Boy, I hope I'm right about this. I saw (or heard) Hobbit in Atmos and thought it was really great. Seeing Iron Man 3 on Wednesday, hope it uses the technology well. This will be the future of cinema audio.

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post #25 of 32 Old 05-06-13, 12:42 PM
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Re: Dolby Atmos at home - the technological hurdle is tiny

On the flip side this could be what the theaters need to keep customers going just like D-Box seating so it may be kept there and not (for several years anyhow) be seen available to home theater.

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post #26 of 32 Old 05-06-13, 04:01 PM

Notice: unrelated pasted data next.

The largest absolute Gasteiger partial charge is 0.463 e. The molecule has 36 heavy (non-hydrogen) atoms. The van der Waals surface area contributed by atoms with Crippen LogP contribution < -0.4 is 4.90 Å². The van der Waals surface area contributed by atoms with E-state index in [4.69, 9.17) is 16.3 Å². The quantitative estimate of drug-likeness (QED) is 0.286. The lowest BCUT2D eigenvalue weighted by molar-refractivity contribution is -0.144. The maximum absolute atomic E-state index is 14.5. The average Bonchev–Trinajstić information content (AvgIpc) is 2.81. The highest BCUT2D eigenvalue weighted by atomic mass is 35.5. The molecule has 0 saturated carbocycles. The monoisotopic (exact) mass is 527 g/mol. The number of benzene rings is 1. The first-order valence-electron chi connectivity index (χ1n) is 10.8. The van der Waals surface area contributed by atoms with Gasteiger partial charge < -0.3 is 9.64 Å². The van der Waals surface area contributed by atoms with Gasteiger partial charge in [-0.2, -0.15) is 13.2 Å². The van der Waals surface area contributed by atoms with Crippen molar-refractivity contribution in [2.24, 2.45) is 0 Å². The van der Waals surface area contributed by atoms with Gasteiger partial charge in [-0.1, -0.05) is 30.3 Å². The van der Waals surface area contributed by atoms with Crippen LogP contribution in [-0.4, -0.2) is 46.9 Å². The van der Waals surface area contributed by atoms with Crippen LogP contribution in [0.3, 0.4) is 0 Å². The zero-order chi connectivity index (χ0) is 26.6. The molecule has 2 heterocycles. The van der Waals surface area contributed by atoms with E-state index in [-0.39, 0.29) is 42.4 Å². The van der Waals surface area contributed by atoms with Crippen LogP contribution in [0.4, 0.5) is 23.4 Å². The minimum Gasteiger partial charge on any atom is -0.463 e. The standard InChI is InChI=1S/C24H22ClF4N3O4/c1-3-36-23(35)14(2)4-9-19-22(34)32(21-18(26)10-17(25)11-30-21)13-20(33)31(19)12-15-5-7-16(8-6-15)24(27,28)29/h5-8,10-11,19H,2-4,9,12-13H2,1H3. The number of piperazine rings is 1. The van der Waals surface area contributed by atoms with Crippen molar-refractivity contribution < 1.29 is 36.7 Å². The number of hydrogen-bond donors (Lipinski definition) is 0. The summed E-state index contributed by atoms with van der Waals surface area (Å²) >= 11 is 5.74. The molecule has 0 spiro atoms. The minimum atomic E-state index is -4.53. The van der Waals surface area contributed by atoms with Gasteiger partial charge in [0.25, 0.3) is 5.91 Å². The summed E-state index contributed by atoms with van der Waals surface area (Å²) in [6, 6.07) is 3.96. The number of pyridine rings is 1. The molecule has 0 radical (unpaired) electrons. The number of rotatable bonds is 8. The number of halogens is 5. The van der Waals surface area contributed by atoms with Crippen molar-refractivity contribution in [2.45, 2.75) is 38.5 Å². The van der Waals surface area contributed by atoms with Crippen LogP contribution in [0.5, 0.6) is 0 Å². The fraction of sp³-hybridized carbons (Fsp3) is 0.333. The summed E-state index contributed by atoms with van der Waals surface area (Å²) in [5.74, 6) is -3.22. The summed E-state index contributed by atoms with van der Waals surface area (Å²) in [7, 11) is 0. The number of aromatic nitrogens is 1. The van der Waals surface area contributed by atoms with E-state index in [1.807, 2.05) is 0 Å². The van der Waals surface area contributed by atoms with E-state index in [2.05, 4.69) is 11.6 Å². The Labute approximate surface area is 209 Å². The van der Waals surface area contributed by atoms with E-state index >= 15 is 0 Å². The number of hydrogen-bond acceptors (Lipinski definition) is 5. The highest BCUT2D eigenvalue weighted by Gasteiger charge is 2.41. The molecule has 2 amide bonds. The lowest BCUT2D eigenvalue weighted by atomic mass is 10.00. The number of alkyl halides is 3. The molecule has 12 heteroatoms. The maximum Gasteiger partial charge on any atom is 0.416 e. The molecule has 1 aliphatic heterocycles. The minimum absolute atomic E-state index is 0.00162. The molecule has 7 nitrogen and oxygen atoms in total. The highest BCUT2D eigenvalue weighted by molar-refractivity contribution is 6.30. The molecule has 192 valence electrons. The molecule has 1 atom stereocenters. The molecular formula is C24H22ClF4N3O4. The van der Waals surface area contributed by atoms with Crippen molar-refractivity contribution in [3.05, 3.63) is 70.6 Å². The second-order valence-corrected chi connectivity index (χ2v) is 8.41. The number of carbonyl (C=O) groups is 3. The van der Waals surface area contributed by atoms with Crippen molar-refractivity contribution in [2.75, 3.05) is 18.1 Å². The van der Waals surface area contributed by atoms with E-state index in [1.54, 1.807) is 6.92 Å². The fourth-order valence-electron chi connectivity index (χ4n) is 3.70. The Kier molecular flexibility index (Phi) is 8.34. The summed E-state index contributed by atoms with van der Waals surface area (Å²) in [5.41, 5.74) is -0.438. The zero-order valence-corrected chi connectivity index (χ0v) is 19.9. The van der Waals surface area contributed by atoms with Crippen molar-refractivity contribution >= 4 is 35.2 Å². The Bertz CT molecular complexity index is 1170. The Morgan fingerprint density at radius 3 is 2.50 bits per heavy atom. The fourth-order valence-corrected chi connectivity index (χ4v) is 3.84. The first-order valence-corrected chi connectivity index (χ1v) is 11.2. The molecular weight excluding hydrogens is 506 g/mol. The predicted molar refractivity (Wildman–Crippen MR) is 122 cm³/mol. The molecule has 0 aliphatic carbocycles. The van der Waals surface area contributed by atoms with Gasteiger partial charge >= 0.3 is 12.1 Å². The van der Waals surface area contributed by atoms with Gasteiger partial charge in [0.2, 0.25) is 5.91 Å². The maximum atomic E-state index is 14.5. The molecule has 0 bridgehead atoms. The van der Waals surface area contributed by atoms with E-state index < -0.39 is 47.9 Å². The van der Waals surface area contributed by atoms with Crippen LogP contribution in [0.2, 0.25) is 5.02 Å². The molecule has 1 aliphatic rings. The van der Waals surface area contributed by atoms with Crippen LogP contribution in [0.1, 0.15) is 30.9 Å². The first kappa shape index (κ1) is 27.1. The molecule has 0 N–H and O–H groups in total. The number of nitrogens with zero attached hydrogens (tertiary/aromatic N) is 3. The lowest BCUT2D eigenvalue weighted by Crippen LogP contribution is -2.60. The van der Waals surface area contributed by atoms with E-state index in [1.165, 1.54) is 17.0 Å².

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Re: Dolby Atmos at home - the technological hurdle is tiny

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On the flip side this could be what the theaters need to keep customers going just like D-Box seating so it may be kept there and not (for several years anyhow) be seen available to home theater.
Yeah that was my thought as well. Would love to be wrong though!

I'm thinking monoblocks x 32 or so.

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post #27 of 32 Old 05-06-13, 06:04 PM
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Re: Dolby Atmos at home - the technological hurdle is tiny

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On the flip side this could be what the theaters need to keep customers going
I don't see Atmos being a big draw for the vast majority of the public. The theater near me doesn't even list Atmos with the showtimes. I think 3D and IMAX will be the thing that keeps people coming.